Through Ukraine, Tech Start-Ups Make Their Move Into the U.S. Defense Industry

The United States government has had advanced satellites in space for years, with capabilities that still exceed what the commercial companies can offer. But starting about five years ago, private-sector players like Capella started to launch smaller, cheaper and faster-to-build units, offering more frequent coverage of the world than even the U.S. government can provide.

“This is really the first major war in which commercially available satellite imagery may play a significant role in providing open source information about troop movements, military buildups in neighboring countries, flows of refugees and more,” Ukraine’s minister for innovation, Mykhailo Fedorov, wrote in March 2022 at the outset of the war, accurately predicting the vital role this commercial data has since played.

Closer to the ground, small drones manufactured by a growing list of United States-based companies — including AeroVironment, Skydio, Shield AI, Teal Drones, BRINC and Anduril Industries — are helping provide Ukraine so-called persistent surveillance needed to identify and track targets and refugee movement, as well as other threats, according to information provided by the companies, the Pentagon or the Ukrainian government.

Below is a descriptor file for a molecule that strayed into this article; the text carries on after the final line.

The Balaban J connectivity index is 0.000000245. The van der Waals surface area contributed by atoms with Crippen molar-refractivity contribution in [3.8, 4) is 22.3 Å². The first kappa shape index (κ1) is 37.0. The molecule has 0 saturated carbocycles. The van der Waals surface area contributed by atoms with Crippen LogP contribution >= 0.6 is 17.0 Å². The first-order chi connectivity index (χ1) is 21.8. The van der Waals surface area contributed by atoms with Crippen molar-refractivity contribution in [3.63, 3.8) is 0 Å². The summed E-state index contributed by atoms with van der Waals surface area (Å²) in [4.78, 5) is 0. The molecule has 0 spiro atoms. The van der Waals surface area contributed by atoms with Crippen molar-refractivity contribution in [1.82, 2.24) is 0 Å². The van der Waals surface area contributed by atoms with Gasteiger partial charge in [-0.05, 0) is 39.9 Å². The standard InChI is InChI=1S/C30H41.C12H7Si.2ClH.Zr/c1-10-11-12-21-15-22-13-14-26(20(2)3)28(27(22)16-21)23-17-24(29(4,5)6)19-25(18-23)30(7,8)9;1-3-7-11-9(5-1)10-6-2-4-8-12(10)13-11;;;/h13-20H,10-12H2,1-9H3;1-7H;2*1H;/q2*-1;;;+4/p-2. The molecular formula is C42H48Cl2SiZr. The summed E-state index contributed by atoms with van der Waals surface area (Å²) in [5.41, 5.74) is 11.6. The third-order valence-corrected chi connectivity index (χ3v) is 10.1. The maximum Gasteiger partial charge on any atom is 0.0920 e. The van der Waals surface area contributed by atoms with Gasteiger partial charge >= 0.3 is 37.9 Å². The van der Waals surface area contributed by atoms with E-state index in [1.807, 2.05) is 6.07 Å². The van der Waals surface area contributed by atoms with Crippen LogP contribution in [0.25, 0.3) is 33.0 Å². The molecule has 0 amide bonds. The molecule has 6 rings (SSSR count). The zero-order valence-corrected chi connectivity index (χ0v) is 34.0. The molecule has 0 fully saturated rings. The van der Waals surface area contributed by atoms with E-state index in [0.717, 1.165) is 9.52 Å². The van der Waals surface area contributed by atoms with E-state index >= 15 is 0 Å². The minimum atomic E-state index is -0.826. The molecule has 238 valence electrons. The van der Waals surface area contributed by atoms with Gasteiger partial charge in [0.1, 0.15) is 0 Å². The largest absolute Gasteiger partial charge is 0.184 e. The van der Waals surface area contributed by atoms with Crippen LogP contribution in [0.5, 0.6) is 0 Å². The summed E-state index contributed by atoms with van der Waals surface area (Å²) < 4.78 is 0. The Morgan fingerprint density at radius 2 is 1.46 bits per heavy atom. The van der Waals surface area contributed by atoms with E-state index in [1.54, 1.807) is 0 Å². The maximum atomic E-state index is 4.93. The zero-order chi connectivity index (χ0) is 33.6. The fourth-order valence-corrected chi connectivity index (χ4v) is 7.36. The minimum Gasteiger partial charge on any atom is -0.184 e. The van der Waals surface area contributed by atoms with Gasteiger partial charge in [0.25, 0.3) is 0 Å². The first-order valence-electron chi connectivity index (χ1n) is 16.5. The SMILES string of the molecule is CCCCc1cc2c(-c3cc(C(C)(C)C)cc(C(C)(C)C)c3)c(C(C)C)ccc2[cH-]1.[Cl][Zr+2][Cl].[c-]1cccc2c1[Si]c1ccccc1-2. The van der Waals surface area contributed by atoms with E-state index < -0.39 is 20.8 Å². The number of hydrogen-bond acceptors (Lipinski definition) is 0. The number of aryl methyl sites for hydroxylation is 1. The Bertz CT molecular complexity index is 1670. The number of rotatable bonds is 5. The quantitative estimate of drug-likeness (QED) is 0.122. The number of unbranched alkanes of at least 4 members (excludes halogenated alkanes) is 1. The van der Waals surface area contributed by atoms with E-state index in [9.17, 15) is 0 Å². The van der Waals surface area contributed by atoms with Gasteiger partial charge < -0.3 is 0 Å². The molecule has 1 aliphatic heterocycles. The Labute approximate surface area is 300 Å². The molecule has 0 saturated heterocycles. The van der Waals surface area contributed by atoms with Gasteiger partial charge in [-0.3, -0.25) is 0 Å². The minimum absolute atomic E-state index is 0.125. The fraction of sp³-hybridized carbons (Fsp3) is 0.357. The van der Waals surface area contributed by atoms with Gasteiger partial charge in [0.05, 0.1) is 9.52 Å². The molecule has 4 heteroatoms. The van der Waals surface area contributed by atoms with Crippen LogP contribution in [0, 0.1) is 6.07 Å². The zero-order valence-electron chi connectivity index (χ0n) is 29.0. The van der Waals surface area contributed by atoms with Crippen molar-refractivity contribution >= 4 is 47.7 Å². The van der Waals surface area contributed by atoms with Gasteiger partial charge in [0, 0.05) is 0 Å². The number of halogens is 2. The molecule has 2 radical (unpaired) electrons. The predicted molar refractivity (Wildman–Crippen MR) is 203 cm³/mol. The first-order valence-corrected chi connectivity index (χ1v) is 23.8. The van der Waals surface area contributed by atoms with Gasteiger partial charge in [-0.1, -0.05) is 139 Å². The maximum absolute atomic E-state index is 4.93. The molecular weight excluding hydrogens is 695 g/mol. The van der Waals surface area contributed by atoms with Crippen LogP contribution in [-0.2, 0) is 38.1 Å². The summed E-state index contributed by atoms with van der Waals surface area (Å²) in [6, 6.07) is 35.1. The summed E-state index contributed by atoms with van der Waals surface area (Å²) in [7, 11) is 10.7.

The U.S. government has had its own much larger attack drones used widely in Iraq and Afghanistan, with names like Predator and Reaper, both of which are made by California-based General Atomics, costing as much as $57 million apiece. But the new-generation drones are much smaller, cheaper and easier to build, and could give the military new battlefield options.

Wahid Nawabi, the chief executive at California-based AeroVironment, which makes the Switchblade 300 and 600 attack drones, both of which have been used in Ukraine, said the military is moving toward using swarms of small drones in attacks, with perhaps 50 or even several hundred of them descending on targets at the same time. The company has sold about 5,000 of these attack drones to the Pentagon over the last decade — but it is awaiting much larger orders, as Mr. Nawabi said he could manufacture as many as 16,000 a year.


Be the first to comment

Leave a Reply

Your email address will not be published.


one × two =